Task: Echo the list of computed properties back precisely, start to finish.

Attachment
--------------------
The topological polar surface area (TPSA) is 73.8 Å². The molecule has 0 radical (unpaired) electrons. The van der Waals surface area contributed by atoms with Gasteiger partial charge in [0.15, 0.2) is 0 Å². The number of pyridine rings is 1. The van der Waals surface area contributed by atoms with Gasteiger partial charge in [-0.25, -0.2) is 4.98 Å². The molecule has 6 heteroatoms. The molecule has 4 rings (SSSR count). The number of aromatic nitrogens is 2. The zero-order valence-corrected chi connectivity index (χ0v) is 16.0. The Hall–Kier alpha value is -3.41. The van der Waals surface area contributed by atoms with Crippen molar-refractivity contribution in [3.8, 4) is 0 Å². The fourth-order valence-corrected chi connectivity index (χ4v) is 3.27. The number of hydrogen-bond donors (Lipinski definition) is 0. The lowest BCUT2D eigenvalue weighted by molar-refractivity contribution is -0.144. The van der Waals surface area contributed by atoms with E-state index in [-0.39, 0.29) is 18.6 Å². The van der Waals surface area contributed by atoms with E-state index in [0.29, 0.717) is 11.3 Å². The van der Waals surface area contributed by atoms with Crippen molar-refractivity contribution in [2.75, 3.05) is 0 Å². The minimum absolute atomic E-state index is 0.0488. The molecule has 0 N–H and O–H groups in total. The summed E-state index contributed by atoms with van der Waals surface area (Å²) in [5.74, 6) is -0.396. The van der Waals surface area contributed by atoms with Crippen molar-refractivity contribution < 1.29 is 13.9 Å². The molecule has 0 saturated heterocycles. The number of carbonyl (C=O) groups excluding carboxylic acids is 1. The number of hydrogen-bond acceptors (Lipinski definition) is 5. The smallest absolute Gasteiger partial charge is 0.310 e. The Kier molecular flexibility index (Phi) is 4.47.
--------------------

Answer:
The topological polar surface area (TPSA) is 73.8 Å². The molecule has 0 radical (unpaired) electrons. The van der Waals surface area contributed by atoms with Gasteiger partial charge in [0.15, 0.2) is 0 Å². The number of pyridine rings is 1. The van der Waals surface area contributed by atoms with Gasteiger partial charge in [-0.25, -0.2) is 4.98 Å². The molecule has 6 heteroatoms. The molecule has 4 rings (SSSR count). The number of aromatic nitrogens is 2. The zero-order valence-corrected chi connectivity index (χ0v) is 16.0. The Hall–Kier alpha value is -3.41. The van der Waals surface area contributed by atoms with Crippen molar-refractivity contribution in [3.8, 4) is 0 Å². The fourth-order valence-corrected chi connectivity index (χ4v) is 3.27. The number of hydrogen-bond donors (Lipinski definition) is 0. The lowest BCUT2D eigenvalue weighted by molar-refractivity contribution is -0.144. The van der Waals surface area contributed by atoms with E-state index in [-0.39, 0.29) is 18.6 Å². The van der Waals surface area contributed by atoms with E-state index in [0.29, 0.717) is 11.3 Å². The van der Waals surface area contributed by atoms with Crippen molar-refractivity contribution in [2.75, 3.05) is 0 Å². The minimum absolute atomic E-state index is 0.0488. The molecule has 0 N–H and O–H groups in total. The summed E-state index contributed by atoms with van der Waals surface area (Å²) in [5.74, 6) is -0.396. The van der Waals surface area contributed by atoms with Crippen molar-refractivity contribution < 1.29 is 13.9 Å². The molecule has 0 saturated heterocycles. The number of carbonyl (C=O) groups excluding carboxylic acids is 1. The number of hydrogen-bond acceptors (Lipinski definition) is 5. The smallest absolute Gasteiger partial charge is 0.310 e. The Kier molecular flexibility index (Phi) is 4.47.